"There was a time, long ago, when the only peaceful moments of her existence were those from the time she opened her eyes in the morning until she attained full consciousness, a matter of seconds until when finally roused she entered the day's wakeful nightmare."
The 'she' is Scout, of course. The argument she presents above is a reflection of what Go Set A Watchman is all about. This Harper Lee work - which was penned even before To Kill A Mockingbird - bears only a vague resemblance to the book that won her the Pulitzer. It holds its own ground, story-wise; though the knowledge of the chronology of its creation adds to the understanding of Mockingbird.
Jean Louise Finch is now 26, living it up in New York, with a heart full of ideals and steadfastness, sown over her childhood spent in the mundane town of Maycomb, Alabama. The town hasn't really changed much, maintaining its volatile balance between appropriateness and crudeness. Not that it matters to Scout; her father Atticus - the most loved dad in the literary universe - holds the lantern for her. As does his apprentice and Scout's sweetheart Henry Clinton. Her Aunt Alexandra and Uncle Jack continue to display their respective characteristics of priggishness and geeky-eccentricities respectively. Things do not seem to have moved an inch. The order in Scout's mind is however, shattered one day when she witnesses a distinctly inexplicable scene, which leads her t question her faith and her very essence of morality.
So in a nutshell, Go Set A Watchman is basically a coming-of-age story. And Scout does come of age with a bang, which is so Scout !
This book is heavy on dialogues and arguments, and takes considerable attention to appreciate fully. Unlike Mockingbird - which also leaned on the apparent simplistic description of children playing, Watchman is a far more serious discourse. Strangely enough, in hindsight, the content of the discourse does not seem pivotal to the crux of the story. There are not an awful number of layers to the story, not too many characters either (in fact, a couple of my favourites are missing <sob>), but just an honest, clean attempt at exhibiting how the childhood learnings begin to get complicated as we grow older, and mostly, how difficult it is to submit to that realisation. Understandably, such is the weight of the ambition of the story, it is hardly surprising that the fun/light moments are limited in the book.
That is not to say that I didn't enjoy reading it - though I admit it was very difficult to stop myself from comparing it with Mockingbird; there is quite a stretch on the good, ol' days of Jem, Scout and Dill messing around as kids, and that is an absolute delight to read about. Uncle Jack features in a big way in this story - and his witty, abstruse statements are well worth re-reads (so that you can apply the same in a situation without offending the victims, like "...we're all of us going to hell, it's just a question of time..."). Maycomb itself is the third best thing about the story. In little patches of descriptions, Lee brings out the portrait of a little, intellectually land-locked town, whose population aren't a bad sort really. The opening descriptions of the town is stark and warm alike, and as Sada said "People are by and large a product of where they were born and raised. How you think and feel's always linked to the lie of the land, the temperature. The prevailing winds, even", so it is with Maycomb.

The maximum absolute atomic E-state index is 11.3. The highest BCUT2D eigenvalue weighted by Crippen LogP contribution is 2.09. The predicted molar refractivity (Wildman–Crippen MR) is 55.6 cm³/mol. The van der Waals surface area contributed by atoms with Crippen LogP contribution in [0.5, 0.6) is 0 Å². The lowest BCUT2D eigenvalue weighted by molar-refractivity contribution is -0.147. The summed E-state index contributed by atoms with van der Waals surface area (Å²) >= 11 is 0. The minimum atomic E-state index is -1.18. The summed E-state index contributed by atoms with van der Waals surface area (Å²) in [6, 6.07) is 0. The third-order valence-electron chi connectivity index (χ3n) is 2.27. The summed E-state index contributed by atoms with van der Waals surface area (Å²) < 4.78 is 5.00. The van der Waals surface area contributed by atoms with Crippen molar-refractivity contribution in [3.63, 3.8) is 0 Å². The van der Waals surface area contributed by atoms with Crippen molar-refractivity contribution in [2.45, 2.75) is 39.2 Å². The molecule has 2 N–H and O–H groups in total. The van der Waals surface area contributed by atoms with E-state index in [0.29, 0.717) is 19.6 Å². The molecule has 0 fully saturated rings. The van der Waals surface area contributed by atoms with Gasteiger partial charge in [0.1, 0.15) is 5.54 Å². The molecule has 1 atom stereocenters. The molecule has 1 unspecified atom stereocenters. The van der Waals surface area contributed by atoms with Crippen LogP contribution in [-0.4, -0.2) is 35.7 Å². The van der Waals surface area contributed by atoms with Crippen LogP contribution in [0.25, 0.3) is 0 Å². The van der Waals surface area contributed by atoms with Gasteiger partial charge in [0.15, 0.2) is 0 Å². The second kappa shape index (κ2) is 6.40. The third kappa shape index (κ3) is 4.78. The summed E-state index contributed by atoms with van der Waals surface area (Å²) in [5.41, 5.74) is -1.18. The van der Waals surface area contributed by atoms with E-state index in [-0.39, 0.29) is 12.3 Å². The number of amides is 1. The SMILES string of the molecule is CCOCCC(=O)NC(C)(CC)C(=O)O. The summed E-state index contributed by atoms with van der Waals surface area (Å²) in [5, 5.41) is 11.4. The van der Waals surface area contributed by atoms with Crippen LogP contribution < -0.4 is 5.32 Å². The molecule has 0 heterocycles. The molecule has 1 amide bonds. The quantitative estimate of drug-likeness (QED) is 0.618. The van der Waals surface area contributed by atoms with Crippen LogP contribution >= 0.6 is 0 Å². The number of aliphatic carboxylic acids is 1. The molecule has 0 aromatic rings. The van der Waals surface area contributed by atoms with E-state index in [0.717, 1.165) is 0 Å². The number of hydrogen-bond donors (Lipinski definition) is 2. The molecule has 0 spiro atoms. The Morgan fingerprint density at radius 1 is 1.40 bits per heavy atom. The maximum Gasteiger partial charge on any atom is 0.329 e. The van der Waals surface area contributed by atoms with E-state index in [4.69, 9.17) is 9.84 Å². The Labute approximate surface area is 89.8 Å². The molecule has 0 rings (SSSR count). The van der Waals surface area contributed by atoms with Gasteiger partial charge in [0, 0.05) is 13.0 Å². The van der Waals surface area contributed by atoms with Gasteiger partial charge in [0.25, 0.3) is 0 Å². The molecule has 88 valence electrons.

Those looking deliberately for a continuity of Mockingbird, be fairly warned. It might not just add up to the same level of depth. Watchman stands alone as a thought-provoking work, which uses the controversy of racial inequality merely as a backdrop for establishing a more intimate point on growing up. Which is admittedly, hard.
The only character I was a bit disappointed with was Henry. He showed promise, but probably not enough to hold down a firecracker like Scout. And I so wished he would be the calming wind, smothering the flames of the Maycomb girl. He appears calming all right, but maybe a bit too much so for his own good. While the story also leaves open-ended the question of Scout and Henry getting together, I do hope both characters undergo some moderation (read: grow up) before they settle together for good.
Above all, Maycomb - with all its blemishes and quirks, has been a part of our own childhoods. We have lived in it, played on it streets, cringed at Mrs. Dubose and witnessed the ignominy of the Trial; it is only fair that we own up to our roots, just like Scout had to. Maycomb is not a town; it is the collective conscience of our forefathers. And no one could have brought about this realisation with as much cussing as Harper Lee.